So on a warm Saturday morning I awoke at 4:00 am to get ready for my 2 hour drive to the "Fat ASS" race in cold ASS Wisconsin. Never having a doubt in my mind that I would at least show up for the race. All week long, weatherman screamed out severe weather warnings from my TV. I think even the governor of Wisconsin told everybody to stay inside.
Blah, Blah, Blah, what do they know.
But as I got closer to the race sight and saw a blinking sign saying 4 degrees, true temps around -10 (or worse), and snow drifts along the road. I thought just for a moment, maybe I was the crazy one.
You think? Naaa..
But as I pulled into the small parking lot full of cars. I knew this is where I needed to be, this morning, on this day. So they actually had a indoor area for registration and to thaw out afterwards.
Instead of a race bib, they had this tag as a race number to be worn. It reminded me of a toe tag, maybe just in case our bodies got covered with snow, I think they could still identify our bodies.
I had decided to try to run with my new UltraRunner Hydration pack, I figure if I put it underneath my jacket it would not freeze and it would be okay. Plus the O.C.D. triathlete in me had a backup plan as well if this failed.
So the race was 4 1/2 loops on a snow packed trail, with rolling hills and one gradual big hill in the middle of it all. Two aid stations, one kinda of unmanned, and one at the checkpoint/registration area. We had to check in at the end of each loop. No t-shirts, no age group awards, I think a traveling 1st place award, so next year I think you had to bring it back for next years winner.
The race started with around 57 people, all of us covered from head to toe, but without much fanfare, we started off, I think the guy just said "GO".
So after 15 minutes of the 1st loop, I went to take a drink, and yes, my hydration pack was frozen, wholly crap, this is not going to be pretty, I had to finish my 7 mile loop before I could start with hydration plan B. At least the one aid station out there on the trail was a lifesaver.
The worst part of running in this weather was stopping. So after the 1st loop, I unloaded my hydration pack and went with a handheld water bottle instead. But do you know what happens to Gatorade, shaken up, in a water bottle, and in below zero temps.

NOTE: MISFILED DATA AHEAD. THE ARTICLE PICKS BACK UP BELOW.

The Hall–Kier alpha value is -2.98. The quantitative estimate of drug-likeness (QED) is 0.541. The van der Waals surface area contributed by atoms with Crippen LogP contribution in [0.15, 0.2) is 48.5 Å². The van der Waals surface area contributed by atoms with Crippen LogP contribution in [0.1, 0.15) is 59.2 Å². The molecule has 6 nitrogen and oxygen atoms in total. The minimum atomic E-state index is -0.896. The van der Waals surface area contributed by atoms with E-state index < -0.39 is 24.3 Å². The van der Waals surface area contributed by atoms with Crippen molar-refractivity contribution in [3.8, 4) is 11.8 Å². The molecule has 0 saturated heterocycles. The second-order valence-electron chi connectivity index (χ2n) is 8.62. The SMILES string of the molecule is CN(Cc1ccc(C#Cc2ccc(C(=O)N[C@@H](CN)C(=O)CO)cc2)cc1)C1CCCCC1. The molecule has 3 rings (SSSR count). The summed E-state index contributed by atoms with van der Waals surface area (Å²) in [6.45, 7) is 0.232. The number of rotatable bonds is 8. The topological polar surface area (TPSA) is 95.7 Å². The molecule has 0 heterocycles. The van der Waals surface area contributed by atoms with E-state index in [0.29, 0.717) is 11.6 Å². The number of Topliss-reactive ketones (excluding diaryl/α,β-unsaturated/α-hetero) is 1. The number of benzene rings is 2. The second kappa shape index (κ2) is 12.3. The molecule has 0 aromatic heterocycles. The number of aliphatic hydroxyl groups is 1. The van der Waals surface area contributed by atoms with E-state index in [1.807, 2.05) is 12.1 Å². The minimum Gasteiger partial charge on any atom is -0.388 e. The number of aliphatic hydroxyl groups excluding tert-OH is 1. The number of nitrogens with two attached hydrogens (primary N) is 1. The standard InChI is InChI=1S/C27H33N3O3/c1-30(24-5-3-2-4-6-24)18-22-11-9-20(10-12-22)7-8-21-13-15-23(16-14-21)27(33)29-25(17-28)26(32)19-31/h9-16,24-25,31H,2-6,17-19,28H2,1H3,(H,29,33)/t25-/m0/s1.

Yup, you get a 7-11 slurpee...
After awhile I could not even close my water bottle, because the top had frozen as well. Trying to take gel shots with gloves was not much fun either. But eating some fig bars and peanut butter/jelly sandwich slices at the aid stations did help out.
So pretty much my nutrition plan was not going according to plan. But I made the best of it. Did I have any other choice. (Stopping was not one of them).
So Loop one was just getting used to the trail. Loop two was a little bit easier. Loop three was starting to bite me in the ASS, because of my lack of inconsistent nutrition/hydration intake. Then loop 4 came along and I took some "Happy Pills" (aka Salt Tablets) to take away a little bit of the tired legs I was feeling. It was a little bit easier after that, the last half loop was harder, because sometimes when you know when you are about done, you just can't wait to get there. I didn't look at my garmin heart rate watch most of the way and mostly ran on how I felt. But like a good UltraRunner I took walking breaks up the hills and tried to run down the hills without taking a plunge into the snow. I think I did realize how cold it was when the trees around me started to creek. I felt like a Hobbit running around an enchanted forest with sounds of nature all around.
What was even more funny was seeing fellow racers with there faces covered with frost and one guy with an icicle running down his nose. I only hoped I didn't look the same.
But numb fingers and all I'm really glad I was able to finish. I was beating myself up a little bit during the race because I knew my race time was getting pretty slow. Sometimes I felt I was the only one out there and was truly awed at the UltraRunners blazing the trail with ease. Kinda of disheartening at the same time as well. But I'm still a newbie at this UltraRunning stuff, so maybe one day I'll be one of those people as well.
On the loops I would always pass this lady who was trailing behind me. She always had a smile on her face and on our final lap, she says as I pass her, "I'm going to finish this". That put everything in perspective for me and a little smile on my face. This was a training race for my 50 mile Ultra, and yes, I was going to finish this race as well. So for today that would be good enough for me.
I was out there a long time, I think I finished 31 out of 36 finishers, 31 out of 57 starters, so which numbers are better, I guess it some ways it didn't matter. I got to run on a great trail, challenged myself mentally (ran without any music), and stayed upright the whole way. I still have my fingers intact and after reading e-mails of the training stats from runners/triathletes I know in the windy city, I think mine was not to bad at all.
The 1st part of "The Experiment of One" is now completed.
And yes, I will probably be out there the same time next year. Anybody want to join me?